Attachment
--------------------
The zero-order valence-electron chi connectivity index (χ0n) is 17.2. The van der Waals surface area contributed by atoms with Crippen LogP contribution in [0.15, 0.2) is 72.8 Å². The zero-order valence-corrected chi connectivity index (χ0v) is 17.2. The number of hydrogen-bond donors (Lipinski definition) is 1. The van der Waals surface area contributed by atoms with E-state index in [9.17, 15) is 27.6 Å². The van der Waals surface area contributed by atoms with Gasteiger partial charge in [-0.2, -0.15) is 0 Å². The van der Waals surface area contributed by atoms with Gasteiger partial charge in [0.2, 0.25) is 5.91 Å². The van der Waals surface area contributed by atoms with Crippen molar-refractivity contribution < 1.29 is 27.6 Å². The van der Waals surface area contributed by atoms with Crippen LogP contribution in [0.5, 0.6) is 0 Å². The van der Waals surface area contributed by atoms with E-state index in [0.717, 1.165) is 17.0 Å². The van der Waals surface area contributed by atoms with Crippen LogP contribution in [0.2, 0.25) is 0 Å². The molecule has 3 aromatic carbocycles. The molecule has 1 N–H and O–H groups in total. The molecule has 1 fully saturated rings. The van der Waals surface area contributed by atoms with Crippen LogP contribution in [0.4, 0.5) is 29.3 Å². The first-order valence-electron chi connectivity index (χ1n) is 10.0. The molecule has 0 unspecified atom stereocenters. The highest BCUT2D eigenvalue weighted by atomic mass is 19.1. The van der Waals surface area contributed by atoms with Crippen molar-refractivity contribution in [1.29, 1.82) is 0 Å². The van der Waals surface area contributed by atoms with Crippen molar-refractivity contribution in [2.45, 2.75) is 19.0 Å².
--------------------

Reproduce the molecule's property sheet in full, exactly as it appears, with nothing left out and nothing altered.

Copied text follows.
The zero-order valence-electron chi connectivity index (χ0n) is 17.2. The van der Waals surface area contributed by atoms with Crippen LogP contribution in [0.15, 0.2) is 72.8 Å². The zero-order valence-corrected chi connectivity index (χ0v) is 17.2. The number of hydrogen-bond donors (Lipinski definition) is 1. The van der Waals surface area contributed by atoms with E-state index in [9.17, 15) is 27.6 Å². The van der Waals surface area contributed by atoms with Gasteiger partial charge in [-0.2, -0.15) is 0 Å². The van der Waals surface area contributed by atoms with Gasteiger partial charge in [0.2, 0.25) is 5.91 Å². The van der Waals surface area contributed by atoms with Crippen molar-refractivity contribution < 1.29 is 27.6 Å². The van der Waals surface area contributed by atoms with Crippen LogP contribution in [0.5, 0.6) is 0 Å². The van der Waals surface area contributed by atoms with E-state index in [0.717, 1.165) is 17.0 Å². The van der Waals surface area contributed by atoms with Crippen LogP contribution in [0.2, 0.25) is 0 Å². The molecule has 3 aromatic carbocycles. The molecule has 1 N–H and O–H groups in total. The molecule has 1 fully saturated rings. The van der Waals surface area contributed by atoms with Crippen LogP contribution in [0.4, 0.5) is 29.3 Å². The first-order valence-electron chi connectivity index (χ1n) is 10.0. The molecule has 0 unspecified atom stereocenters. The highest BCUT2D eigenvalue weighted by atomic mass is 19.1. The van der Waals surface area contributed by atoms with Crippen molar-refractivity contribution in [1.29, 1.82) is 0 Å². The van der Waals surface area contributed by atoms with Crippen molar-refractivity contribution in [2.45, 2.75) is 19.0 Å².